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What is the significance of John’s re-seasoning the soup in "The Crucible"?

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youngera18 | Student, Undergraduate | eNotes Newbie

Posted May 17, 2008 at 3:47 AM via web

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What is the significance of John’s re-seasoning the soup in "The Crucible"?

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dymatsuoka | (Level 1) Distinguished Educator

Posted May 17, 2008 at 7:36 AM (Answer #1)

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John Proctor enters the empty kitchen as Act II, Scene 1 opens.  He lifts the ladle from a pot of stew which is brewing, tastes it, finds it not quite to his liking, and adds a pinch of salt.  A few minutes later, his wife serves him from the pot.  Proctor tastes the stew and compliments her, saying, "It's well seasoned", and she responds with obvious pleasure, "I took great care".  The significance of Proctor's surreptitious re-seasoning of the soup and subsequent praise to his wife illustrates his careful efforts to please her in every way.  As the scene progresses, there is evidence of definite tension between them, brought about by Proctor's admission of infidelity with Abigail Williams seven months before.  Proctor is completely repentant, however, and his efforts to make up for his transgressions against her are proof of his sincerity.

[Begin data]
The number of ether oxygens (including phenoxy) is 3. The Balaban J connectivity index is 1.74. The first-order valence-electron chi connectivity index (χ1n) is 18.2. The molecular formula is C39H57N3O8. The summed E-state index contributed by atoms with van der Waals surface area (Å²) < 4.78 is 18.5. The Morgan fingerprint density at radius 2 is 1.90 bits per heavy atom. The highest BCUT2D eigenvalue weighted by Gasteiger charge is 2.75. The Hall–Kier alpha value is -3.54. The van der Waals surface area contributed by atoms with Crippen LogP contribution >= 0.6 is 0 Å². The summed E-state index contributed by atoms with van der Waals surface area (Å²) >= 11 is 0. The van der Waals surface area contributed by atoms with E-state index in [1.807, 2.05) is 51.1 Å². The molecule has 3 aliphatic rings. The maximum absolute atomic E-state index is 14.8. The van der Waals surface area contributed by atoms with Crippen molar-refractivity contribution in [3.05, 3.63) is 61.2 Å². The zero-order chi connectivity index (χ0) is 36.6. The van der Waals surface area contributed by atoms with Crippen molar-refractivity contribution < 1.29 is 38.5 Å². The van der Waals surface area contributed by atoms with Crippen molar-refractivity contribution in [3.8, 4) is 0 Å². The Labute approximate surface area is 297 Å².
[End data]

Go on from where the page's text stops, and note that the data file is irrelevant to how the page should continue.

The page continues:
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vhaley | (Level 1) Adjunct Educator

Posted May 17, 2008 at 7:42 AM (Answer #2)

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Since Arthur Miller selects details of his stage directions and narrative descriptions with great care, your question is a good one.  Even something as seemingly insignificant as John Proctor's dropping a pinch of salt into the rabbit stew at the beginning of Act Two has reverberations in Miller's larger themes of pride and betrayal.  In the tense dialogue between Elizabeth and John as they sit down to dinner, she tells him that it "hurt" her "heart to strip [the rabbit]" that had mysteriously just walked into the house that afternoon.  The vulnerability and self-sacrifice of the rabbit prefigures Elizabeth's willingness to go against her own nature and lie in court (Act Three) when Danforth questions her regarding John's "lechery."   And although John secretly adds salt to Elizabeth's stew, implying its blandness, he compliments her at the table, saying, "It's well seasoned."  A small deception, John 's effort to spare Elizabeth's feelings,  is evident again when John omits the fact that he was alone with Abigail when she told him witchcraft had nothing to do with getting caught dancing at night in the woods.  When Elizabeth suggests that Abigail is plotting against her, John is still not willing to risk his name and reputation by stepping forward.  The trap has been set, and not even John's eventual confession in court, it seems, is enough to save her. 

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